Another presentation worthy of interest was given by a member of The Topcon Technology Center, describing the performance of a new helix antenna that suppresses multipath better than a typical choke-ring antenna (Tatarnikov et al. 2016). The antenna looks like a 40-cm tall stick with a diameter of about 3 cm. With better multipath mitigation, mm-level short-baseline RTK positioning could be achieved, even in the vertical component. The only drawback for the moment seems to be that this technology is mostly applicable to the L1 frequency band. While the L2 signals are supported by the antenna and were used to obtain fast ambiguity resolution, the positioning solution was only computed based on the L1 signal.

 

I was also part of a panel discussion on high-precision GNSS positioning. The questions of interest were mainly related to the performance of PPP vs RTK, and the need to provide fast cm-level PPP solutions globally. To sum things up:

 

Can PPP perform like RTK? Yes, it can.

Can PPP perform like RTK globally? Not really.

 

A few explanations: with the state-space representation of corrections, PPP performance can be made pretty much equivalent to RTK by providing information on the ionosphere and the troposphere. In order to reach this level of accuracy with fast initialization times, it is required that at least one reference station be located in the vicinity of the user. Therefore, PPP can perform like RTK in regions with dense station coverage only. A densification of reference stations can be made to support specific applications in certain areas, but it is currently not feasible (or needed) on a global scale.

 

Finally, I attended the tutorial given by Frank van Diggelen and other colleagues from Google on using GNSS data from the new Android smartphones. The tutorial was very well attended (about 100 people registered, from companies like Uber to Trimble) and offered a comprehensive overview of the current state and challenges of using this data. I processed the data provided myself with my PPP software... but I'll save the results for another day!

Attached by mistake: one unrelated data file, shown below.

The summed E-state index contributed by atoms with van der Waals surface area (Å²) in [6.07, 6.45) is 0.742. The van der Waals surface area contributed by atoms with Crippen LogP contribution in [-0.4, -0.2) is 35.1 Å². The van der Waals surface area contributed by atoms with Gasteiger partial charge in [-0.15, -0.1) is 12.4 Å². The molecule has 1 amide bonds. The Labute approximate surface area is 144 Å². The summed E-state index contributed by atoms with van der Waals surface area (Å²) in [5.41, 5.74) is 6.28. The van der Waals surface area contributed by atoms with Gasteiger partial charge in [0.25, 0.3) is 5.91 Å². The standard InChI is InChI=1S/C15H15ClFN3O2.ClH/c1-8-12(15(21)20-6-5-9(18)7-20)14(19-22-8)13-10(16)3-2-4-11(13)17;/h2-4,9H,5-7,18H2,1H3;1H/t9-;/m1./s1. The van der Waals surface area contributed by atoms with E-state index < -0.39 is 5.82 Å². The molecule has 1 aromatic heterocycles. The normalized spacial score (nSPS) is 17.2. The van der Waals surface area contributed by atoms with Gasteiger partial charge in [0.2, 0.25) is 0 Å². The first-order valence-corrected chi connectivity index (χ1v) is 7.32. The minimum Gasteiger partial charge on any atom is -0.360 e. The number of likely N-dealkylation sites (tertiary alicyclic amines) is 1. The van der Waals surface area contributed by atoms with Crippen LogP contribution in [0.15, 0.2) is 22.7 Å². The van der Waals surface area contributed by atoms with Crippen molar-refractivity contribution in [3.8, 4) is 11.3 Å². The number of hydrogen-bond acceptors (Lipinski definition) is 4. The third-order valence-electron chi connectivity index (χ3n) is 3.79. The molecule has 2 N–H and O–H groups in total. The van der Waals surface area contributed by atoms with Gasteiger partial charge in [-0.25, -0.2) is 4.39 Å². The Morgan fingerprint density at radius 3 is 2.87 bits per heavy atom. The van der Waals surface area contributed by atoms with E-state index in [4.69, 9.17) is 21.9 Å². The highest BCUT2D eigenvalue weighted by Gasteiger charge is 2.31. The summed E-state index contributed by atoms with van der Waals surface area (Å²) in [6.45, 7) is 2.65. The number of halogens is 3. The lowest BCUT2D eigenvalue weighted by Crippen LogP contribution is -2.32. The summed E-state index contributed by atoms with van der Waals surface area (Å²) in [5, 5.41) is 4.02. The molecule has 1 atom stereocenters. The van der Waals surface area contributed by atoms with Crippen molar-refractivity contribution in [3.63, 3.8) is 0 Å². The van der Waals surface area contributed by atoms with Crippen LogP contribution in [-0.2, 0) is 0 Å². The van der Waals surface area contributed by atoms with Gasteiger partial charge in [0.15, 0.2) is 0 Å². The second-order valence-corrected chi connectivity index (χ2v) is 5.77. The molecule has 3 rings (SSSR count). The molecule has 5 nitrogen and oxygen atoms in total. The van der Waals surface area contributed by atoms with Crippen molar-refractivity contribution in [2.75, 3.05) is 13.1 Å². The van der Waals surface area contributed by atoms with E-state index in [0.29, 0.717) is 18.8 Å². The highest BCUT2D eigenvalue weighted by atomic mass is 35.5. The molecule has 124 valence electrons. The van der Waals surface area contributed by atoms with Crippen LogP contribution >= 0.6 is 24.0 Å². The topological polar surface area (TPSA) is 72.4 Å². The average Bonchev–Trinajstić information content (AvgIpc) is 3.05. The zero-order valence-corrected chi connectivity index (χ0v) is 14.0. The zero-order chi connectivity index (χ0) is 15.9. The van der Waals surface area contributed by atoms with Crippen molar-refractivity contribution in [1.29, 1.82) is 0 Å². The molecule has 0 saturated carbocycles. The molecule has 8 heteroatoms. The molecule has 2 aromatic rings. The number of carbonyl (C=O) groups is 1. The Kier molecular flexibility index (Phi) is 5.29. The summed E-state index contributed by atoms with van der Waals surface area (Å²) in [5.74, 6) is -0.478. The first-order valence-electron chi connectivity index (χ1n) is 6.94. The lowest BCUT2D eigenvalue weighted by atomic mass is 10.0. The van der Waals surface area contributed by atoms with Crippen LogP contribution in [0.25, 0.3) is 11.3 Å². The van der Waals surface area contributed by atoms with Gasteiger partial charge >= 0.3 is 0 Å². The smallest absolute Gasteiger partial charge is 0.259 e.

References (all from ION GNSS+ 2016)

El-Mowafy A (2016) Facing Some Critical Challenges in Real-Time Precise Point Positioning

 

Geng J, Chen X, Wen Q, Chang H (2016) Undifferenced GLONASS Ambiguity Resolution Over Inhomogeneous Receivers: Introducing Ionosphere Corrections or Resolving Ionosphere-free Ambiguities?

 

Hajj G, Bar-Sever Y (2016) A Novel Approach for Processing GNSS Multi-systems/Multi-frequencies for Geodesy and Remote Sensing Applications

 

Laurichesse D, Blot A (2016) Fast PPP Convergence Using Multi-constellation and Triple-frequency Ambiguity Resolution

 

Liu Y, Ge M, Lou Y, Shi C (2016a) Improving Multi-GNSS Real-time Precise Point Positioning Services

 

Liu X, Stone M, Memarzadeh Y, Goode M, Tegedor J, Lapaucha D, Strandli R (2016b) Integer Ambiguity Resolution Enabled RTK and PPP Solutions Using GPS and Glonass Observations

 

Tatarnikov D, Stepanenko A, Astakhov A, Rapoport L (2016) Millimeter Accuracy of RTK Positioning Employing Helix Antennas with Cutoff Patterns

 

Weinbach U, Brandl M, Chen X, Drescher R, Glocker M, Landau H, Pastor F, Reussner N, Thomas K (2016) Triple Frequency PPP with Trimble CenterPoint RTX



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Comments: 8
  • #1

    Stavros Melachroinos (Monday, 19 September 2016 22:08)